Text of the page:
It was a bizarre situation that Uğur Şahin experienced in his Shanghai hotel on the morning of April 21.

Last October, the founder of the Mainz-based pharmaceutical company BioNTech had spoken to the local leadership of the Communist Party on video to advertise that his vaccine would be approved in China - as the first foreign vaccine ever.

The largest market in the world with 1.4 billion people was so important for the Mainz-based company that six months later, Şahin personally flew to the Chinese economic metropolis for more than ten hours.

Once there, he met Party Secretary Li Qiang again for a conversation - but again only virtually.

Thiemo Heeg

Editor in business.

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Hendrik Ankenbrand

Business correspondent for China based in Shanghai.

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On the table in front of her name tag and teacup like at a Chinese party congress, Şahin in a blue suit and red tie spoke at the side of BioNTech's chief strategy officer Ryan Richardson, as before from Germany.

Together with the Shanghai conglomerate Fosun, they want to produce a billion doses of the vaccine in China every year, the scientist and new billionaire explained to the top executives.

The German consulate general had not even informed the BioNTech people about their visit to Shanghai and, as the Chinese requested, they went into quarantine immediately after their arrival, which they did not leave again during their talks.

One of BioNTech's biggest misjudgments to date

Despite the bubble in which the Chinese government had kept him at a distance, the German developer of the world's most effective vaccine flew home to Germany full of confidence - party secretary Li had at least verbally embraced his company as the “leading vaccine manufacturer” around the globe. He was "optimistic about being able to help the Chinese people," said Şahin after his return. The vaccine will be approved by the Chinese authorities “by June at the latest”.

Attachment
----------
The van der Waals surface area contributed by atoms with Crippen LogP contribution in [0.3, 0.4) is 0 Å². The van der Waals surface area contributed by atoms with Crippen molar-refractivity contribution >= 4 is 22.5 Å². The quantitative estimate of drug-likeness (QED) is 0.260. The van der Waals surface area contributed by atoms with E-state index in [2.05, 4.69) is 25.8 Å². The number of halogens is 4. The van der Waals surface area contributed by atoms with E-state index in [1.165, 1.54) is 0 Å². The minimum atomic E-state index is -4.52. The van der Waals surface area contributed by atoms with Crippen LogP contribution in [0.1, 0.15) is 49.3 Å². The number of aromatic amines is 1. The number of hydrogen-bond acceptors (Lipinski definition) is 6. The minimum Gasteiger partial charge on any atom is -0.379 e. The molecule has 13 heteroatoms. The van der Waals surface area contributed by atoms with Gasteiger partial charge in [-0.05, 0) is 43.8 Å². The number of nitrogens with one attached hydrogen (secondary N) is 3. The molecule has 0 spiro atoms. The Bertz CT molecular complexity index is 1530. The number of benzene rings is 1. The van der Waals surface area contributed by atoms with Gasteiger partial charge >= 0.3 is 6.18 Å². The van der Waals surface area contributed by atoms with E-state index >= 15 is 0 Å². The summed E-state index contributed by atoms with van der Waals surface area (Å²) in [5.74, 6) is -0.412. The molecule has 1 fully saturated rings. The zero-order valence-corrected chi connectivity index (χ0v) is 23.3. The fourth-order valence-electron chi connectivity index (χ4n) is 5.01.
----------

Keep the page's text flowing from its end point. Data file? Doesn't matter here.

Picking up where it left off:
It was probably one of the biggest misjudgments in the German entrepreneur's career to date.

In China, airport areas, entire container ports and even megacities as well as parts of provinces are being cordoned off for weeks due to new virus outbreaks, which contributed to the fact that the economy in the third quarter of the year grew more slowly than it has for a long time.

Nevertheless, the BioNTech vaccine has not yet been inoculated in China - and according to observers, it will not be approved anytime soon.

"Everything in this vaccine drama is political"

Because the German vaccine based on the comparatively new mRNA technology, with an effectiveness of 95 percent, is much better than the traditionally developed Chinese vaccines from Sinopharm with a measured effectiveness of 79 percent and from Sinovac (51 percent), the President wants to say According to business circles, Xi Jinping does not show any nakedness in front of its own population with the approval of the German miracle drug. The German manufacturer therefore realized that the market launch of his product was currently not realistic. "BioNTech has pulled the plug."

After the vaccine was still not approved in July, contrary to the prognosis of company boss Şahin, the Chinese media reported that Beijing wanted to administer it at least as a “booster shot” in addition to the Chinese vaccines.

From a secret meeting of the Shanghai BioNTech partner Fosun it was rumored that a committee of scientists appointed by the government had already officially given the vaccine the green light.

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